Hypothesis / aims of study
Urine contains components that reflect the patient metabolic and physiologic states. 70% of these biomarkers originate from the urogenital tract and are therefore of prime importance for urology diagnostics. Urinary proteins and miRNA are quite resistant to thaw/freezing cycles and present the advantage of being available in great amounts. Nerve Growth Factor (NGF) is considered a biomarker for OAB, but its precursor (proNGF) has been found to accumulate in metabolic stress conditions due to inhibition of its processing enzymes. In addition, proNGF can cause degenerative changes through its receptor p75NTR. We measured here the ratio of NGF and proNGF in the urine of patients suffering from overactive bladder disease (OAB) in an aging female population and correlated them to disturbances in protein convertase activities.
Study design, materials and methods
After ethical approval and patients' consent obtained, early morning urine samples from 40 female subjects, aged between 50 and 80 years old (20 controls and 20 OAB), were collected and frozen until use. Blood samples were taken in parallel for standard medical care. Blood parameters and osmolality were analyzed at the Montreal Jewish General Hospital as part of a routine. Urine samples were processed using specific ELISA kits for the analysis of NGF and proNGF (Biosensis, Australia), PGE2 (Cayman, USA), and TIMP-1 (Sino Biological inc, USA). Creatinine was measured by the classic picric acid method.
Subjects in the OAB group had a significant higher mean age, (56.3 years ± 5.2 control vs 68.9 ± 11.4 OAB, p<0.001, t-test). Serum analysis showed a higher insulin resistance index (HOMA-IR) in the OAB group when controlled for age [2.13 (95% CI: 1.48-2.8) in control vs 3.13 (95%CI: 2.47-1.770 in OAB patients, p<0.05, ANCOVA) despite the absence of diabetes diagnosis at the time of the study. Urine osmolality and creatinine levels did not show significant differences between control and OAB groups (results not shown). Validation of NGF ELISA kit specificity: Quality of ELISA kits for the measurement of NGF has recently been a matter of debate (1,2). The specificity of NGF Elisa kit assessed by performing a standard curve in the presence or absence of high concentrations of proNGF. The two standard curves were plotted and analyzed by linear correlation, one curve with NGF (from to 3.9 to 250 pg/mL) alone (red dots) and the other with addition of 500 pg/mL of proNGF (blue dots). Plotting of the curves revealed that proNGF, even present in large amounts compared to NGF, does not interfere with the detection of NGF. (Figure 1)
Analysis of the ratio NGF and proNGF in urine samples: Subsequently, levels of NGF and proNGF were measured in urine samples of 40 subjects. Ratio of proNGF/creatinine (ng/mg), of NGF/creatinine (pg/mg), of NGF/proNGF and proNGF/NGF were reported. Plotting of osmolality as a function of creatinine yielded a correlation of 0.79 (Pearson test) and results compared to osmolality compared to creatinine provided similar results (data not shown). Values of NGF and proNGF reported to creatinine did not yield significant differences between control and OAB groups. However, the mean of the ratio of (NGF/proNGF and proNGF/NGF) revealed a significant decrease in NGF at the expense of an increase in proNGF in the OAB group when we consider the relative concentrations of each protein in individual urine samples. (Table 1)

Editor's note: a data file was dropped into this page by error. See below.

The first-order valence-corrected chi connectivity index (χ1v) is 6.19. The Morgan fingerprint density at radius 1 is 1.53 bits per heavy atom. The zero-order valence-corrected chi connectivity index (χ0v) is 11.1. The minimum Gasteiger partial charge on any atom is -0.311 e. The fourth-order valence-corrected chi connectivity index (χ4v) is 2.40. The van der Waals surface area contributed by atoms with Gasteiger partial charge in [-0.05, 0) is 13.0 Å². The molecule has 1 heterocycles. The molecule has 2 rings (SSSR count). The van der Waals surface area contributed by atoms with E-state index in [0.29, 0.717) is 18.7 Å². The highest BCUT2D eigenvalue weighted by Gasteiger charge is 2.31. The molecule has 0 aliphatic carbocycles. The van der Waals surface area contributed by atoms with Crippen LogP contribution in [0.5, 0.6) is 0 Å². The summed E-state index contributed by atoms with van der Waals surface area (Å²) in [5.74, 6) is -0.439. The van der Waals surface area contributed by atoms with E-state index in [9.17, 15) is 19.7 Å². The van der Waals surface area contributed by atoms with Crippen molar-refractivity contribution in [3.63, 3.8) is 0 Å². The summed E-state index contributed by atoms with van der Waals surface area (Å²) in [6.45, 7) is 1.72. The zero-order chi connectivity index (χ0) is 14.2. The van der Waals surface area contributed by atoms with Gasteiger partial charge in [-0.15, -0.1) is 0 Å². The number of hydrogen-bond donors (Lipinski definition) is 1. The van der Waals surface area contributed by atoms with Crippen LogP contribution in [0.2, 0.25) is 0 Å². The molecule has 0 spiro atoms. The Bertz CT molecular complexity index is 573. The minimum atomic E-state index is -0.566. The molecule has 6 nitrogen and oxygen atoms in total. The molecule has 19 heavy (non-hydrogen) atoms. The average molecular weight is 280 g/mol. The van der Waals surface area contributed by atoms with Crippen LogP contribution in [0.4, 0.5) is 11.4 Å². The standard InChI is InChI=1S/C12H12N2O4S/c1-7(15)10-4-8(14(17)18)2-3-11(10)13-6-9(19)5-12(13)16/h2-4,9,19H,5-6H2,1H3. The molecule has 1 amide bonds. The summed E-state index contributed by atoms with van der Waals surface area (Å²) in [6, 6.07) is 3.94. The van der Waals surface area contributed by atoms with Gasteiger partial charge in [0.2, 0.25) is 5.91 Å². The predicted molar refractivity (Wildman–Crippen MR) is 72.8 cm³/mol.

Levels of PGE2 and TIMP-1 in urine: ProNGF is converted to NGF by plasmin/MMP7 (matrix metalloprotease 7) and NGF is hydrolyzed into inactive peptides by MMP9 (matrix metalloprotease 9). PGE2 decreases the activity of metalloproteases, such as MMP7, through its receptors EP1-4. TIMP-1 is an inhibitor of metalloprotease, particularly MMP7, therefore inhibiting the conversion of proNGF to NGF. Analysis of urine revealed that PGE2 and TIMP-1 are increased in subjects suffering from OAB. This might be interpreted as a decrease in the conversion of proNGF which explains the increase in proNGF at the expense of NGF in the urine samples of OAB patients. (Table 2) Furthermore, correlation analysis showed that the urine levels of TIMP-1 was negatively correlated with the NGF/proNGF ratio in the total cohort including control and OAB groups, (r =-0.453, p value =0.003, Pearson correlation)(table 3).
Figure 1: Validation of NGF Elisa kit specificity: The specificity of NGF Elisa kit assessed by performing a standard curve in the presence or absence of high concentrations of proNGF. The two standard curves were plotted and analyzed by linear correlation, one curve with NGF (from to 3.9 to 250 pg/mL) alone (red dots) and the other with addition of 500 pg/mL of proNGF (blue dots). Plotting of the curves revealed that proNGF, even present in large amounts compared to NGF, Does not interfere with the detection of NGF. Both linear equations are parallel and overlapping. Samples were carried out in triplicates.
Interpretation of results
OAB patients with higher glucose intolerance indicators reflects more metabolic stress which can affect enzymatic activity and bioavailability. Other studies have previously reported higher NGF levels in OAB patients. Our findings suggest that the NGF/proNGF ratio presents more clinical interests. The negative correlation found between TIMP-1 and NGF/proNGF ratio reiterates the involvement of these tissue factors in conditions of metabolic stress by disturbing the NGF/proNGF balance. Screening of urine samples might provide insight into the metabolic disturbances affecting patients with OAB, namely disrupted activities of protein convertases and increased concentrations of their inhibitors.